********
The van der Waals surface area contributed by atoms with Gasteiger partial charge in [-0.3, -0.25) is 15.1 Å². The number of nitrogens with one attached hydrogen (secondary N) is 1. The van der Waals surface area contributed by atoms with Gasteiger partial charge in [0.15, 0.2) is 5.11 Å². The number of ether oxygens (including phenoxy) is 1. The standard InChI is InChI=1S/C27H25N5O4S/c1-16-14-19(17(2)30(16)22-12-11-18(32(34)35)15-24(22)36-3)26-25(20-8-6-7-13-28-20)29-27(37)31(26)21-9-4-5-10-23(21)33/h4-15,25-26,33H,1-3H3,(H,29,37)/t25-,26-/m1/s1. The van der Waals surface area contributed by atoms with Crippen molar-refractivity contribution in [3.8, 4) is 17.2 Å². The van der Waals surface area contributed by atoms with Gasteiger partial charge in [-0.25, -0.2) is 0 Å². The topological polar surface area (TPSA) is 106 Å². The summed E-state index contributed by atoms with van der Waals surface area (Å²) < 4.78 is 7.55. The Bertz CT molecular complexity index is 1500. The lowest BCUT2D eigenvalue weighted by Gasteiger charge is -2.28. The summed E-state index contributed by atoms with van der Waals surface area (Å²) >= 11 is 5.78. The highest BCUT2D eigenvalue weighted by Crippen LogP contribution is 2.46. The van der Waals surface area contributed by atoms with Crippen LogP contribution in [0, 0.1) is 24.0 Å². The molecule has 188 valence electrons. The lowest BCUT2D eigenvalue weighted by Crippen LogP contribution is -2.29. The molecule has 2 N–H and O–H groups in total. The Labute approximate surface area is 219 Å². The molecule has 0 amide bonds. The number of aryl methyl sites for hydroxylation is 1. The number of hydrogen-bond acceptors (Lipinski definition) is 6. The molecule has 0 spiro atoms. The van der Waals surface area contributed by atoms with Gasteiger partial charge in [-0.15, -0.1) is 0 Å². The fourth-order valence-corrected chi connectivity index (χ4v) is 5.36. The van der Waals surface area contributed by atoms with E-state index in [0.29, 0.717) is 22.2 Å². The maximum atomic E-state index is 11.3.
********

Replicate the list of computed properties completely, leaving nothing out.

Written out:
The van der Waals surface area contributed by atoms with Gasteiger partial charge in [-0.3, -0.25) is 15.1 Å². The number of nitrogens with one attached hydrogen (secondary N) is 1. The van der Waals surface area contributed by atoms with Gasteiger partial charge in [0.15, 0.2) is 5.11 Å². The number of ether oxygens (including phenoxy) is 1. The standard InChI is InChI=1S/C27H25N5O4S/c1-16-14-19(17(2)30(16)22-12-11-18(32(34)35)15-24(22)36-3)26-25(20-8-6-7-13-28-20)29-27(37)31(26)21-9-4-5-10-23(21)33/h4-15,25-26,33H,1-3H3,(H,29,37)/t25-,26-/m1/s1. The van der Waals surface area contributed by atoms with Crippen molar-refractivity contribution in [3.8, 4) is 17.2 Å². The van der Waals surface area contributed by atoms with Gasteiger partial charge in [-0.25, -0.2) is 0 Å². The topological polar surface area (TPSA) is 106 Å². The summed E-state index contributed by atoms with van der Waals surface area (Å²) < 4.78 is 7.55. The Bertz CT molecular complexity index is 1500. The lowest BCUT2D eigenvalue weighted by Gasteiger charge is -2.28. The summed E-state index contributed by atoms with van der Waals surface area (Å²) >= 11 is 5.78. The highest BCUT2D eigenvalue weighted by Crippen LogP contribution is 2.46. The van der Waals surface area contributed by atoms with Crippen LogP contribution in [0, 0.1) is 24.0 Å². The molecule has 188 valence electrons. The lowest BCUT2D eigenvalue weighted by Crippen LogP contribution is -2.29. The molecule has 2 N–H and O–H groups in total. The Labute approximate surface area is 219 Å². The molecule has 0 amide bonds. The number of aryl methyl sites for hydroxylation is 1. The number of hydrogen-bond acceptors (Lipinski definition) is 6. The molecule has 0 spiro atoms. The van der Waals surface area contributed by atoms with Gasteiger partial charge in [-0.15, -0.1) is 0 Å². The fourth-order valence-corrected chi connectivity index (χ4v) is 5.36. The van der Waals surface area contributed by atoms with E-state index in [0.29, 0.717) is 22.2 Å². The maximum atomic E-state index is 11.3.